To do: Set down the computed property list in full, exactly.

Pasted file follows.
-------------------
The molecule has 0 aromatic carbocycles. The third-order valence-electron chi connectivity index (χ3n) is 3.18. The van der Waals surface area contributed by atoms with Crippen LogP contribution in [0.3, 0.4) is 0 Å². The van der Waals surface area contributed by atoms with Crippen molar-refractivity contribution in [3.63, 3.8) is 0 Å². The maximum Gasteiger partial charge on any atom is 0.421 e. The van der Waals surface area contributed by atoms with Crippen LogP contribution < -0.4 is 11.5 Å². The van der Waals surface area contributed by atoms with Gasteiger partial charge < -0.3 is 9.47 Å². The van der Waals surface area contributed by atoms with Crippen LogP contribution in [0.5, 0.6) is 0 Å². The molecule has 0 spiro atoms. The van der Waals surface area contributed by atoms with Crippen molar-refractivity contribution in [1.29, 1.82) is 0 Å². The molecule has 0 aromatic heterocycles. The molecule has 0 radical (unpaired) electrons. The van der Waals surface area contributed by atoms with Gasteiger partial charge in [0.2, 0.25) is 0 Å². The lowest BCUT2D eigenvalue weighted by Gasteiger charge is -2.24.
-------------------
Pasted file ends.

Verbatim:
The molecule has 0 aromatic carbocycles. The third-order valence-electron chi connectivity index (χ3n) is 3.18. The van der Waals surface area contributed by atoms with Crippen LogP contribution in [0.3, 0.4) is 0 Å². The van der Waals surface area contributed by atoms with Crippen molar-refractivity contribution in [3.63, 3.8) is 0 Å². The maximum Gasteiger partial charge on any atom is 0.421 e. The van der Waals surface area contributed by atoms with Crippen LogP contribution < -0.4 is 11.5 Å². The van der Waals surface area contributed by atoms with Gasteiger partial charge < -0.3 is 9.47 Å². The van der Waals surface area contributed by atoms with Crippen LogP contribution in [0.5, 0.6) is 0 Å². The molecule has 0 spiro atoms. The van der Waals surface area contributed by atoms with Crippen molar-refractivity contribution in [1.29, 1.82) is 0 Å². The molecule has 0 aromatic heterocycles. The molecule has 0 radical (unpaired) electrons. The van der Waals surface area contributed by atoms with Gasteiger partial charge in [0.2, 0.25) is 0 Å². The lowest BCUT2D eigenvalue weighted by Gasteiger charge is -2.24.